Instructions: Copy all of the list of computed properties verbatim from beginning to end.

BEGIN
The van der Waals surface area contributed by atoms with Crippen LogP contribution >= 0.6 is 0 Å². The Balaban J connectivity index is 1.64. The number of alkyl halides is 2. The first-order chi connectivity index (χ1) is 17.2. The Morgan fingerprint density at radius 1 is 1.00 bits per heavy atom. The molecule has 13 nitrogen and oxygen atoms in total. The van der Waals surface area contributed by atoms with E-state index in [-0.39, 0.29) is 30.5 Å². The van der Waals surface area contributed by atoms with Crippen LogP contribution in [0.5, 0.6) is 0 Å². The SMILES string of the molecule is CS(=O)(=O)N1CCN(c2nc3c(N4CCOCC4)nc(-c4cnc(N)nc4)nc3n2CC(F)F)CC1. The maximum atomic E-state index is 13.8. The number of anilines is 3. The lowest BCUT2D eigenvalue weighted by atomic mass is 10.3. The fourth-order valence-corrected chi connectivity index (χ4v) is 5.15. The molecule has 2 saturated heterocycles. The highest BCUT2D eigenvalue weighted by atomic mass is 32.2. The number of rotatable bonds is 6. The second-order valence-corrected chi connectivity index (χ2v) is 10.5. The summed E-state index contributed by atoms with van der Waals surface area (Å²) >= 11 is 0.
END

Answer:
The van der Waals surface area contributed by atoms with Crippen LogP contribution >= 0.6 is 0 Å². The Balaban J connectivity index is 1.64. The number of alkyl halides is 2. The first-order chi connectivity index (χ1) is 17.2. The Morgan fingerprint density at radius 1 is 1.00 bits per heavy atom. The molecule has 13 nitrogen and oxygen atoms in total. The van der Waals surface area contributed by atoms with E-state index in [-0.39, 0.29) is 30.5 Å². The van der Waals surface area contributed by atoms with Crippen LogP contribution in [0.5, 0.6) is 0 Å². The SMILES string of the molecule is CS(=O)(=O)N1CCN(c2nc3c(N4CCOCC4)nc(-c4cnc(N)nc4)nc3n2CC(F)F)CC1. The maximum atomic E-state index is 13.8. The number of anilines is 3. The lowest BCUT2D eigenvalue weighted by atomic mass is 10.3. The fourth-order valence-corrected chi connectivity index (χ4v) is 5.15. The molecule has 2 saturated heterocycles. The highest BCUT2D eigenvalue weighted by atomic mass is 32.2. The number of rotatable bonds is 6. The second-order valence-corrected chi connectivity index (χ2v) is 10.5. The summed E-state index contributed by atoms with van der Waals surface area (Å²) >= 11 is 0.